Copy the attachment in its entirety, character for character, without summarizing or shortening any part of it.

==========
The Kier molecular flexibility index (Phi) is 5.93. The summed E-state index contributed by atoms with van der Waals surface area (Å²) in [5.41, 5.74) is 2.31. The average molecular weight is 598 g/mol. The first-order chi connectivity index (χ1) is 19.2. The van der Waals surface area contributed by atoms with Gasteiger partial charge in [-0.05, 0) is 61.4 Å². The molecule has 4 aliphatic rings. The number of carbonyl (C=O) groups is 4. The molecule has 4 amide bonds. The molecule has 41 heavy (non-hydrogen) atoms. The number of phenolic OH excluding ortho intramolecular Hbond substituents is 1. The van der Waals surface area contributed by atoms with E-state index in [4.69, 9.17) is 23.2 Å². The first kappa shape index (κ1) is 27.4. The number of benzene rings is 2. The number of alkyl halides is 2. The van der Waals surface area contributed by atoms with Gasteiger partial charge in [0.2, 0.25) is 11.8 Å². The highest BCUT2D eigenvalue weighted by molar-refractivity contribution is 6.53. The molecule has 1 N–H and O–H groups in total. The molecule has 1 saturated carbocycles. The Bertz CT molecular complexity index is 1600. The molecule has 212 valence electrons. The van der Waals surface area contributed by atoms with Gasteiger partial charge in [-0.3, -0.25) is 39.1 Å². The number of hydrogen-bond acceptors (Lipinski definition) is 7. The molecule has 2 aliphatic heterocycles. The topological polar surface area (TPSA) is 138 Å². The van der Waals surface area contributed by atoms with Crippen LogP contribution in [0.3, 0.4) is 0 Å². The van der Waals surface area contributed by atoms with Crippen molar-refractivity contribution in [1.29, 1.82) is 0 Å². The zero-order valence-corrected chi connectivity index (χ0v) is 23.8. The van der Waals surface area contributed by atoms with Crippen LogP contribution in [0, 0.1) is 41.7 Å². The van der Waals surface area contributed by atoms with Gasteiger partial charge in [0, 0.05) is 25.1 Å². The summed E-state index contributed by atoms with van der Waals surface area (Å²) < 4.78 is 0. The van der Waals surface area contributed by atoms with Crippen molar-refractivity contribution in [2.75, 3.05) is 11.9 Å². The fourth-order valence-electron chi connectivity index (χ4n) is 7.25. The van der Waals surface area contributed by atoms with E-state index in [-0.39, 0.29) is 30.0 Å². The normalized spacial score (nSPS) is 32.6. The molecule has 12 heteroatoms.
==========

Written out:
The Kier molecular flexibility index (Phi) is 5.93. The summed E-state index contributed by atoms with van der Waals surface area (Å²) in [5.41, 5.74) is 2.31. The average molecular weight is 598 g/mol. The first-order chi connectivity index (χ1) is 19.2. The van der Waals surface area contributed by atoms with Gasteiger partial charge in [-0.05, 0) is 61.4 Å². The molecule has 4 aliphatic rings. The number of carbonyl (C=O) groups is 4. The molecule has 4 amide bonds. The molecule has 41 heavy (non-hydrogen) atoms. The number of phenolic OH excluding ortho intramolecular Hbond substituents is 1. The van der Waals surface area contributed by atoms with E-state index in [4.69, 9.17) is 23.2 Å². The first kappa shape index (κ1) is 27.4. The number of benzene rings is 2. The number of alkyl halides is 2. The van der Waals surface area contributed by atoms with Gasteiger partial charge in [0.2, 0.25) is 11.8 Å². The highest BCUT2D eigenvalue weighted by molar-refractivity contribution is 6.53. The molecule has 1 N–H and O–H groups in total. The molecule has 1 saturated carbocycles. The Bertz CT molecular complexity index is 1600. The molecule has 212 valence electrons. The van der Waals surface area contributed by atoms with Gasteiger partial charge in [-0.3, -0.25) is 39.1 Å². The number of hydrogen-bond acceptors (Lipinski definition) is 7. The molecule has 2 aliphatic heterocycles. The topological polar surface area (TPSA) is 138 Å². The van der Waals surface area contributed by atoms with Crippen LogP contribution in [0.3, 0.4) is 0 Å². The van der Waals surface area contributed by atoms with Crippen molar-refractivity contribution in [1.29, 1.82) is 0 Å². The zero-order valence-corrected chi connectivity index (χ0v) is 23.8. The van der Waals surface area contributed by atoms with Crippen LogP contribution in [0, 0.1) is 41.7 Å². The van der Waals surface area contributed by atoms with Gasteiger partial charge in [0, 0.05) is 25.1 Å². The summed E-state index contributed by atoms with van der Waals surface area (Å²) < 4.78 is 0. The van der Waals surface area contributed by atoms with Crippen molar-refractivity contribution in [2.75, 3.05) is 11.9 Å². The fourth-order valence-electron chi connectivity index (χ4n) is 7.25. The van der Waals surface area contributed by atoms with E-state index in [-0.39, 0.29) is 30.0 Å². The normalized spacial score (nSPS) is 32.6. The molecule has 12 heteroatoms.